While I don't really buy it, I'll concede there are some legitimate reasons to think we might be the only life anywhere. The only other plausible option is that there is an abundance of life: is, was, and will be.

My reasoning is that physics doesn't do one-offs. You don't see a new kind of particle exactly once and never again, you don't see one wildly unique type of stellar body sitting among trillions of others in our galaxy. In general, there are strong mathematical reasons why if anything happens once, it (or something similar enough) will most likely happen twice. And if there's anything less likely than someone happening just once, it's something happening just twice, which would make a mockery of probability.

So, I figure it's probably not just us out here, and if that's the case, it's *certainly* not going to be just us and one or two other planets of life. Let's consider the two main possibilities.

In the scenario where intelligent life happens, and where you accept my assertion that there will probably be a lot of it, we can draw some conclusions. Crucially, **we are unlikely to be unusual**, within the range of all life that eventually takes form. Barring a meddling God, the various salient characteristics of a lifeform—longevity, intelligence, size, high reliance on optical/EM sensory input, overall temperament—are gonna end up distributed as big fat Gaussians, and we're gonna be right near the big fat middle of them for most of these things. Yes, there will be truly alien and bizarre creatures out on the fringes, so that's fun, but it's not us.

This also applies to our timeline of development of technology relative to others. We are one species selected at random from all those who have or will exist. There are some cosmological reasons why we might be one of the earlier ones, but I feel that's heavily outweighed by the implicit probabilistic evidence under discussion; if there are to be a million different life-bearing planets, what are the odds we're the very first to start to get our shit together?

Then of course you run into your Fermi paradox, which on the whole is pretty ominous. Without getting too sidetracked in that, it strongly suggests that either we'll never make it to the stars, or when we do, it will be in a form or mode unrecognizable by present-day us.

To recap:

- If there's any life besides us, there's probably a shitload of it.
- If there's a shitload of it, lots of them probably have a huge head start.
- For whatever reason, they're all gone, unrecognizable, or (at best) undetectable.
*Without exception*. This implies that whatever the attractor at work might ultimately be, it is likely inevitable and undeniable.

Basically, for anyone who dreams of 50s-scifi-style cruising around the galaxy and meeting aliens, give it up. Either there aren't any out there, or there is some overwhelmingly strong reason not to make contact on those sorts of terms, or there'll be some pesky obstacle like inexorable self-annihilation in the way. If we ever do make it to the tipping point where we have the social and engineering infrastructure for interstellar flight, and start doing it up in earnest, I figure that's the nail in the coffin for there being any other life out there. So, the other scenario:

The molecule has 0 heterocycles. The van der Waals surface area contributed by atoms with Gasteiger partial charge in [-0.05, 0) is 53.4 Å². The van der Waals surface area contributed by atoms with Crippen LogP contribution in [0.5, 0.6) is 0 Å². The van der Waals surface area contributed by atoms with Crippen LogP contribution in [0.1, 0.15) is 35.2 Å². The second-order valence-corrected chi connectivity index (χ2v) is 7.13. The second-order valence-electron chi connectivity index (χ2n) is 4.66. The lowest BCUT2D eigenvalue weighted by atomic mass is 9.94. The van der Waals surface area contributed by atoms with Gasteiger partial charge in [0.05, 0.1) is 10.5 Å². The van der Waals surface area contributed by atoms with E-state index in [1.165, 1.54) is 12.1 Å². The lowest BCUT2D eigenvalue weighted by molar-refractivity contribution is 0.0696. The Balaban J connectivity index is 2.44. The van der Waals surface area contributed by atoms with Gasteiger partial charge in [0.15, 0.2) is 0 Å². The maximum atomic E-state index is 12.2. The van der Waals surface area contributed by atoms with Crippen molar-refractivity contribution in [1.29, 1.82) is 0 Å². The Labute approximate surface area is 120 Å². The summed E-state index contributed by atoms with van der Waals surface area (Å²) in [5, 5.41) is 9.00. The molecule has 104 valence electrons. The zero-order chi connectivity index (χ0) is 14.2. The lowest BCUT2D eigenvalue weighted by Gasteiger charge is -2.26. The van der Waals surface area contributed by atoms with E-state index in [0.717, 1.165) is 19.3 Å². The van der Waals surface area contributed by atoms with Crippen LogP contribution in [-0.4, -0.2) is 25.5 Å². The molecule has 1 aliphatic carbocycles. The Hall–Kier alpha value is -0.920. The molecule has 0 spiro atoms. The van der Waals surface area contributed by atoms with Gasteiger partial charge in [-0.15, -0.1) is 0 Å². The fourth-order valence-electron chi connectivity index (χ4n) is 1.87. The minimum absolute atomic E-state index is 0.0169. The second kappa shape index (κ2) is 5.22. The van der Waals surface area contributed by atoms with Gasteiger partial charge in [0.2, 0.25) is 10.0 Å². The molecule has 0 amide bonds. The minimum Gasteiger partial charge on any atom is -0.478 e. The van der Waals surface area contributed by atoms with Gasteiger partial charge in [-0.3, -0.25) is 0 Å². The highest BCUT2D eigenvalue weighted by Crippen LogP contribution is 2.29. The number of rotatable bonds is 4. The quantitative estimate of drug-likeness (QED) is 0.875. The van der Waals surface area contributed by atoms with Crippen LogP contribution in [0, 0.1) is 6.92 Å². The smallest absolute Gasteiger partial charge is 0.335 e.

In this scenario we are, somehow, a black swan—most likely, there would still be an infinite number of aliens in our infinite universe, but they'd be so negligibly rare as to essentially guarantee none in our light cone, which means they effectively don't exist. There's not a whole lot to say on this other than to point out the silver lining—that the massive, invisible, all-subsuming agent watching us hungrily from behind the curtain of the Fermi paradox would suddenly become a non-issue.

It may be a lonely existence, but this scenario is one in which there's no especially good reason why we can't go exploring all over observable space and spread like cancer. There just won't be all that much more to do out there, at least until we say "okay, fuck it" and seed some new form of life deliberately. I think that, of the two scenarios, this is actually the better deal, as it sidesteps the many and sundry sinister explanations for the current deafening silence.

**Note to self**: there was something worth exploring there that I skipped by. Given certain kinds of systems governed by a relatively small set of rules but seeded with some level of random initial conditions or ongoing perturbations, is it in fact true that it can be less likely for something to happen twice than to happen once? And if so, how much must a thing have to happen before the probabilities pull even again? I think there could be depth there. Maybe more weight behind %0%, %1%, and %oo% being the only relevant quantities of things. Which is arguably already well established. And %oo% is just a gussied-up %0%.

But I'll go digress.

]]>Three new recent discoveries.

it turns out that you can generate a complete list of primes in the following fashion.

Using %n% where %p + q = 2n%, let %n = 2% and find any Goldbach partitions %p, q%; if %max(q in bb Q)% is not in set %bb P%, add that %q% to %bb P%. This will generate a set %bb P% such that %bb P% contains every prime up through %2n-3%, in order. Furthermore, the corresponding values of %p% will be small. I haven't determined exactly, but I am confident of %p <= sqrt(2n)% as an upper bound.

Let %q% be some prime not yet in %bb P%. The first possible inclusion of %q% in a Goldbach pair will be %3 + q = 2n%, and as soon as %n = (q + 3)/2%, you will have that %q%, and it will be the largest such %q% for that %n%.

There are repeats (corresponding to prime gaps) and even backtracks of the largest %q% (deserving further investigation), but they necessarily consist of primes already in %bb P%.

the Cappallo-Goldbach Conjecture, refining the domain of %p% and %q% to make a stronger assertion:

%sf"For any even " N > 2,sf" there exist primes " p, q sf" such that "% %p + q = N sf" and " sqrt(N) <= p <="N//2" - sqrt(n).%>

If true, this bound is an improvement on the original %2 <= p <= N//2 <= q <= N-2%.